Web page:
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Keep a True Lent, by Charles Fillmore, [1953], at

Chapter 7

THERE IS A divine goodness at the root of all existence. It is not necessary to give in detail the place of abode of each sentient part of this central goodness, for it is there, wherever you look, and whenever you look. No man is so lowly but that at the touch of its secret spring this divine goodness may be brought to light in him. Even the animals exhibit its regulating and directive power. This goodness sleeps in the recesses of every mind and comes forth when least expected. Many stifle it for years, maybe for ages, but eventually its day comes, and there is a day of reckoning. This is the law of universal balance--the equilibrium of Being. It cannot be put aside with transcendental philosophies or metaphysical denials any more than it can be smothered in the forces of the blind passions.

Men and women are loath to admit that there is within them a monitor with which they have sooner or later to cope, and they put off the day of reckoning as long as possible. They do not like to deal with this leveler of Spirit. It is too exact; it wants justice to the very limit.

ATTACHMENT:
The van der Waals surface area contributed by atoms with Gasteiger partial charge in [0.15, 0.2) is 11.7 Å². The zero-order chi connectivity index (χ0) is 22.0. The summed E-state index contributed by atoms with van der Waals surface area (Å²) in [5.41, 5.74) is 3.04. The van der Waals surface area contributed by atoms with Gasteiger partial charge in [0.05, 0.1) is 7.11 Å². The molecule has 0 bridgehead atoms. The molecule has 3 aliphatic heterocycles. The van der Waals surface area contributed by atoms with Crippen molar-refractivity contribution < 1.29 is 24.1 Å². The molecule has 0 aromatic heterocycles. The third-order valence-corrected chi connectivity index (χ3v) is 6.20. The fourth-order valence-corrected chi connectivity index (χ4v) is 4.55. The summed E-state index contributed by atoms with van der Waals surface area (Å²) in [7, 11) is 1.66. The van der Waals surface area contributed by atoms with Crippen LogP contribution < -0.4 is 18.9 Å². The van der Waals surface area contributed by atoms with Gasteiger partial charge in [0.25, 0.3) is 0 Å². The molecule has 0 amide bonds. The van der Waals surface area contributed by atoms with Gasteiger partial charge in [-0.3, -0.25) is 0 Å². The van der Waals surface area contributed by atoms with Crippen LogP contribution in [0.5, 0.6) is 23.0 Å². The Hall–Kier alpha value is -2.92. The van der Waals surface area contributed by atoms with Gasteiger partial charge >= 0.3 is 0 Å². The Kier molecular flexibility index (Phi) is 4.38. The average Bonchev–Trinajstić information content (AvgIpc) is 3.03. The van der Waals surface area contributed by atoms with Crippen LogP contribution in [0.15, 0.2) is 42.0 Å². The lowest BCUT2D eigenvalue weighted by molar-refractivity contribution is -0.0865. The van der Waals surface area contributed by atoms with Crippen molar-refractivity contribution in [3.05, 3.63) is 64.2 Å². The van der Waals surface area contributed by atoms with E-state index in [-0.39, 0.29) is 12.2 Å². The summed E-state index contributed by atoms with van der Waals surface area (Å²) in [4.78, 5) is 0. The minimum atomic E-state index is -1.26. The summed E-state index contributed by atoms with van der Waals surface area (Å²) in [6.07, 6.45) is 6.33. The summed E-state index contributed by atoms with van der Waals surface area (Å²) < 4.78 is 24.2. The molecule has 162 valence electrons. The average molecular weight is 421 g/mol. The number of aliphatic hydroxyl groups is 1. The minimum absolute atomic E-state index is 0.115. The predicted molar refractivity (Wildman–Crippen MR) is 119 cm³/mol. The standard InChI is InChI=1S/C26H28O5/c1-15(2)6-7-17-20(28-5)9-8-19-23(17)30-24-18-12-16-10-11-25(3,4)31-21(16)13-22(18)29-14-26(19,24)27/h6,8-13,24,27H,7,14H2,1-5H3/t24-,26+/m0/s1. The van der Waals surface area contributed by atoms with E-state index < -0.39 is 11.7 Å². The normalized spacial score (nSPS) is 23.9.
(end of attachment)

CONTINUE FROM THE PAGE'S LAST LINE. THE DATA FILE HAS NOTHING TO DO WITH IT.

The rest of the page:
Whoever has felt the prick of conscience has been spoken to by the Holy Spirit. Whoever has sat at the feet of his own inner convictions has been aware of God's presence.

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Man is never without a guide, no matter how loudly he may be crying out for leading. There is always at hand a sure torchbearer if he will but follow the light. It is too simple, too easy! Man has formed in his mind a far-off God who talks to him from some high mountain in invisible space. By thus looking afar for his God he ignores the spark of divinity shining in his own being.

Herein is man fooled into believing that he can do the things that are not in harmony with his ideas of goodness and yet escape the consequences. He presumes that God is too far away to behold his shortcomings and he loses sight of the fact that God is right with him every moment.